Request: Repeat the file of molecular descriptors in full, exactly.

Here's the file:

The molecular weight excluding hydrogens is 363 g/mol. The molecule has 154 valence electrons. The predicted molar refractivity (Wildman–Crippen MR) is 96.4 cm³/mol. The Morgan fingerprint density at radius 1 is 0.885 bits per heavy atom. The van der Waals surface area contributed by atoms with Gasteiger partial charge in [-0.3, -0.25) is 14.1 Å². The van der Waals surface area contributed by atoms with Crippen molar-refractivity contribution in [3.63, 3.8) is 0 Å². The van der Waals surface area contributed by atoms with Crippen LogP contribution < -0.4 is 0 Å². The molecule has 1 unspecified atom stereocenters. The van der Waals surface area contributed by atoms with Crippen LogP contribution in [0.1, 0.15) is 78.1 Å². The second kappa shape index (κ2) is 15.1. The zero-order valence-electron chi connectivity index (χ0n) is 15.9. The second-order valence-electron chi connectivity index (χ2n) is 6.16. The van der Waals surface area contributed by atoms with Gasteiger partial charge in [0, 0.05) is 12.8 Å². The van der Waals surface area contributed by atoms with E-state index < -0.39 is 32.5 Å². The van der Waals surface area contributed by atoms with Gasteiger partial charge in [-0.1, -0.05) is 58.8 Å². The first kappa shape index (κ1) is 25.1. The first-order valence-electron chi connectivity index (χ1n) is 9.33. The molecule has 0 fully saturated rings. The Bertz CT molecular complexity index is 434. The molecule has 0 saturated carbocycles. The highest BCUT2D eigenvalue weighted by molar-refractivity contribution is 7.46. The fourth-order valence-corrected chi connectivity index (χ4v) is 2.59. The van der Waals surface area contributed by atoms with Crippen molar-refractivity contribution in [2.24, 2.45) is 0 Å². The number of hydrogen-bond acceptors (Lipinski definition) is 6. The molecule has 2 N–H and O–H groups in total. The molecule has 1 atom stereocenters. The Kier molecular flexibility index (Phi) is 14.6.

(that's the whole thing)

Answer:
The molecular weight excluding hydrogens is 363 g/mol. The molecule has 154 valence electrons. The predicted molar refractivity (Wildman–Crippen MR) is 96.4 cm³/mol. The Morgan fingerprint density at radius 1 is 0.885 bits per heavy atom. The van der Waals surface area contributed by atoms with Gasteiger partial charge in [-0.3, -0.25) is 14.1 Å². The van der Waals surface area contributed by atoms with Crippen molar-refractivity contribution in [3.63, 3.8) is 0 Å². The van der Waals surface area contributed by atoms with Crippen LogP contribution < -0.4 is 0 Å². The molecule has 1 unspecified atom stereocenters. The van der Waals surface area contributed by atoms with Crippen LogP contribution in [0.1, 0.15) is 78.1 Å². The second kappa shape index (κ2) is 15.1. The zero-order valence-electron chi connectivity index (χ0n) is 15.9. The second-order valence-electron chi connectivity index (χ2n) is 6.16. The van der Waals surface area contributed by atoms with Gasteiger partial charge in [0, 0.05) is 12.8 Å². The van der Waals surface area contributed by atoms with E-state index < -0.39 is 32.5 Å². The van der Waals surface area contributed by atoms with Gasteiger partial charge in [-0.1, -0.05) is 58.8 Å². The first kappa shape index (κ1) is 25.1. The first-order valence-electron chi connectivity index (χ1n) is 9.33. The molecule has 0 fully saturated rings. The Bertz CT molecular complexity index is 434. The molecule has 0 saturated carbocycles. The highest BCUT2D eigenvalue weighted by molar-refractivity contribution is 7.46. The fourth-order valence-corrected chi connectivity index (χ4v) is 2.59. The van der Waals surface area contributed by atoms with Crippen molar-refractivity contribution in [2.24, 2.45) is 0 Å². The number of hydrogen-bond acceptors (Lipinski definition) is 6. The molecule has 2 N–H and O–H groups in total. The molecule has 1 atom stereocenters. The Kier molecular flexibility index (Phi) is 14.6.